How to take a screenshot on PC

Stampeding Elephant from Assassin's Creed Odyssey

Screenshot by CHRISinSession. See more on Flickr. (Image credit: CHRISinSession)

The eternal question of how to take a screenshot on PC has a list of potential answers which continues to grow and grow. With Windows 10, and by extension Windows 11 too, having their own simple methods of capturing images, and graphics card makers offering ever more intricate options you have a wide choice at your disposal.

Not only have we put together the best tools for taking screenshots in Windows and inside our games themselves, but we've also included some basic photography tips for composing top-form screenshots too. That's right, your very own PC screenshot masterclass incoming. Collect your certificate at the bottom of the article.

The best tools for taking screenshots in Windows

Image of the Windows Snip & Sketch dialogue, empty

Snip & Sketch

Windows has several built-in options for taking screenshots: Print Screen, Snipping Tool (which is slowly being phased out), and the new Snip & Sketch, which we recommend. Snip & Sketch is the way to go for screenshotting a portion of your screen, a window, or the entire screen and quickly saving it.

Just hit Windows + Shift + S. That'll freeze the image on the screen and bring up a small menu so you can draw a box around the portion of the screen you want to capture. It's simple and swift and lets you edit the file before saving it. You can even pre-determine a pixel ratio, so all your shots come out the same size.

Print Screen is still viable but, for best results, use Windows + Print Screen. This way, your screenshot will be saved directly into the Pictures folder and won't get lost in your clipboard. 

If you've already taken multiple screenshots with the old school Print Screen technique and can't find them all, use Windows + V to access the clipboard. Here you'll find a list of recently copied text and images ready for pasting.

Windows Game Bar

If you want to take a full-screen snap or want to record a video of your screen, another built-in app has you covered. It's the Windows Game Bar (sometimes also named the Xbox Game Bar). To access the Game Bar, press Windows + G at the same time. The popup that appears will have buttons for taking a screenshot, recording gameplay video, and other features.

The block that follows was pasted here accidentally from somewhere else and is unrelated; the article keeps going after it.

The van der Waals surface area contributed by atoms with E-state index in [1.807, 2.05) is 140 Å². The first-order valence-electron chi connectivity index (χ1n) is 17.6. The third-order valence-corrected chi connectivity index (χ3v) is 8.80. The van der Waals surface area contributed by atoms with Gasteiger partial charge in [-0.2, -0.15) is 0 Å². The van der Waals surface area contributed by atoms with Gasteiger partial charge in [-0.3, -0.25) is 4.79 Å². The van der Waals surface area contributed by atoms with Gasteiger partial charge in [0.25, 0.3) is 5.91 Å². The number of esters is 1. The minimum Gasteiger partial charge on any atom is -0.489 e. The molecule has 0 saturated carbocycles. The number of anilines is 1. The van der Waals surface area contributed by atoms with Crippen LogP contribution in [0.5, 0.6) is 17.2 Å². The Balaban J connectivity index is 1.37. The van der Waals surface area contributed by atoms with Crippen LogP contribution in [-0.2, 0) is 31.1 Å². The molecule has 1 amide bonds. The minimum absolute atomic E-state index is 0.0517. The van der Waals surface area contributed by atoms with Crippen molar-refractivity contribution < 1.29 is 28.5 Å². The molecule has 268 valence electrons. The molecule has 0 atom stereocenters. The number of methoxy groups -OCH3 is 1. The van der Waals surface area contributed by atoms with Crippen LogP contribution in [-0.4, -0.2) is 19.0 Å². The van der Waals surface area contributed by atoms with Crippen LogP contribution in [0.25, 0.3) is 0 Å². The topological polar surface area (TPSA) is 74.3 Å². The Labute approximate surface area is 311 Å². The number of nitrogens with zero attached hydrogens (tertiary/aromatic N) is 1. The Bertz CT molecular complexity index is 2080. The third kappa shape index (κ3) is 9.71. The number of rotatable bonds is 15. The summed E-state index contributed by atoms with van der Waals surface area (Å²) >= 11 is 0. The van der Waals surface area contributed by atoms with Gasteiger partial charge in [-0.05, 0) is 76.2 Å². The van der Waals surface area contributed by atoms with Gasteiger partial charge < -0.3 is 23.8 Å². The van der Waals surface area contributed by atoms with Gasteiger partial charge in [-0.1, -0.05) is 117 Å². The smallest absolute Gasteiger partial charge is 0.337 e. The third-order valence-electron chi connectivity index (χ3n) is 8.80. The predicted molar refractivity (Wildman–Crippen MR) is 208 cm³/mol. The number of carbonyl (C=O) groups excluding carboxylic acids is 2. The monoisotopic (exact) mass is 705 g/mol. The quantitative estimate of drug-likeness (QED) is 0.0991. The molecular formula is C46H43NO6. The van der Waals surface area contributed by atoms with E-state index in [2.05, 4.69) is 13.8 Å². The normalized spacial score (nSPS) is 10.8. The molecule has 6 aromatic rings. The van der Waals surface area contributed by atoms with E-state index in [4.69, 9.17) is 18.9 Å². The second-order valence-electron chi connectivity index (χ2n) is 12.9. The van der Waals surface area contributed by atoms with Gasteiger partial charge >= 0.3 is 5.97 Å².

To take a screenshot without opening the bar first, use the keyboard shortcut Windows + Alt + Print Screen. (You may also need to hold the Function key simultaneously if you're on a laptop keyboard). A notification should appear telling you that the screenshot was saved, and by default, it goes to the ‘Captures’ directory of your Videos folder. 

It's also simple to use Game Bar for taking screenshots in games, but two specialized recommendations below are better for Steam and Nvidia users.


If you’re looking for more features (and don’t mind downloading an additional tool), you should check out ShareX. It can capture full-screen or partial images in multiple formats and has some crazy powerful automation tools. Want to set it up to take a screenshot of part of your screen every 3 seconds? Need a built-in color picker? Record a GIF? Copy a screenshot to the clipboard? Set up your own custom keyboard shortcuts?

Once you’re ready to show off your shot to the world, you can upload your capture to over 80 services without leaving the application. ShareX can upload screenshots directly to Imgur, Twitter, Google Photos, Dropbox, OneDrive, and dozens of other services in just a few clicks. That means less time fumbling with the Twitter web app to share your new house in The Sims and more time you can spend playing games.

There are more advanced features you can play with, too, like image filters, watching a folder for new images (so you can use ShareX to upload images saved by other applications), blurring sections of a photo, and even adding text. 

ShareX can do so many things, it's a bit intimidating to use, but there's nothing better.

The best tools for in-game screenshots

Image of Steam's screenshot uploader dialogue, using Team Fortress 2

Steam's screenshot key

The overlay in Steam also has a screenshot feature, and it's so convenient it's the best way to go for any game you play on Steam—press the F12 key while playing to save an image. When you’re done playing, a popup will appear with all the screenshots you took. You can also access them from the View menu in Steam, and it'll show your latest screenshots on each game page in your library. Neat!. From the View menu, you can open the image in the Windows file manager or upload them to a Steam cloud library to access from another PC later.

Tip: Steam’s screenshot tool has a few options to make your screenshots better. Go to Settings > In-Game > and select ‘Save an uncompressed copy'. Images will be saved as crisp PNG files instead of just compressed JPGs.

Witcher 3 captured using Nvidia's Ansel photo mode, with the controls visible

Nvidia GeForce Experience

GeForce Experience gives you more options than other screenshot tools if you have a PC with an Nvidia graphics card. Once you have GeForce Experience installed and log in (ugh, we know), press Alt + Z to open the overlay. Here you can take a screenshot, record a video, or even start a livestream.